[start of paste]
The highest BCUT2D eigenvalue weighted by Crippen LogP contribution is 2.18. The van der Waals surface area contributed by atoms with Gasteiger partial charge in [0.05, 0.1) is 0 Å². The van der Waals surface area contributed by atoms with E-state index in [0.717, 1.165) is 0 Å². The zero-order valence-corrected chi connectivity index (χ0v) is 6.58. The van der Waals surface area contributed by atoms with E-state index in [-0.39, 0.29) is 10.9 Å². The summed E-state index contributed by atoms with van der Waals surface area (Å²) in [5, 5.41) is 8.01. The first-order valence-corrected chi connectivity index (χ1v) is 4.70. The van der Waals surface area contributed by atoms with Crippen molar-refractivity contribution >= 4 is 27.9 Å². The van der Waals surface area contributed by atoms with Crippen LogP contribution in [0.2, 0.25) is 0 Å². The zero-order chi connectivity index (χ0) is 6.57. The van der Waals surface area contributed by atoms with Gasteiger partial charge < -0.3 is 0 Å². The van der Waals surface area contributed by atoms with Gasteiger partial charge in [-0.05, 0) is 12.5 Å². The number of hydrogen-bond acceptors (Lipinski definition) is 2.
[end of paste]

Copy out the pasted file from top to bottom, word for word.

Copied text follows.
The highest BCUT2D eigenvalue weighted by Crippen LogP contribution is 2.18. The van der Waals surface area contributed by atoms with Gasteiger partial charge in [0.05, 0.1) is 0 Å². The van der Waals surface area contributed by atoms with E-state index in [0.717, 1.165) is 0 Å². The zero-order valence-corrected chi connectivity index (χ0v) is 6.58. The van der Waals surface area contributed by atoms with E-state index in [-0.39, 0.29) is 10.9 Å². The summed E-state index contributed by atoms with van der Waals surface area (Å²) in [5, 5.41) is 8.01. The first-order valence-corrected chi connectivity index (χ1v) is 4.70. The van der Waals surface area contributed by atoms with Crippen molar-refractivity contribution >= 4 is 27.9 Å². The van der Waals surface area contributed by atoms with Crippen LogP contribution in [0.2, 0.25) is 0 Å². The zero-order chi connectivity index (χ0) is 6.57. The van der Waals surface area contributed by atoms with Gasteiger partial charge < -0.3 is 0 Å². The van der Waals surface area contributed by atoms with Gasteiger partial charge in [-0.05, 0) is 12.5 Å². The number of hydrogen-bond acceptors (Lipinski definition) is 2.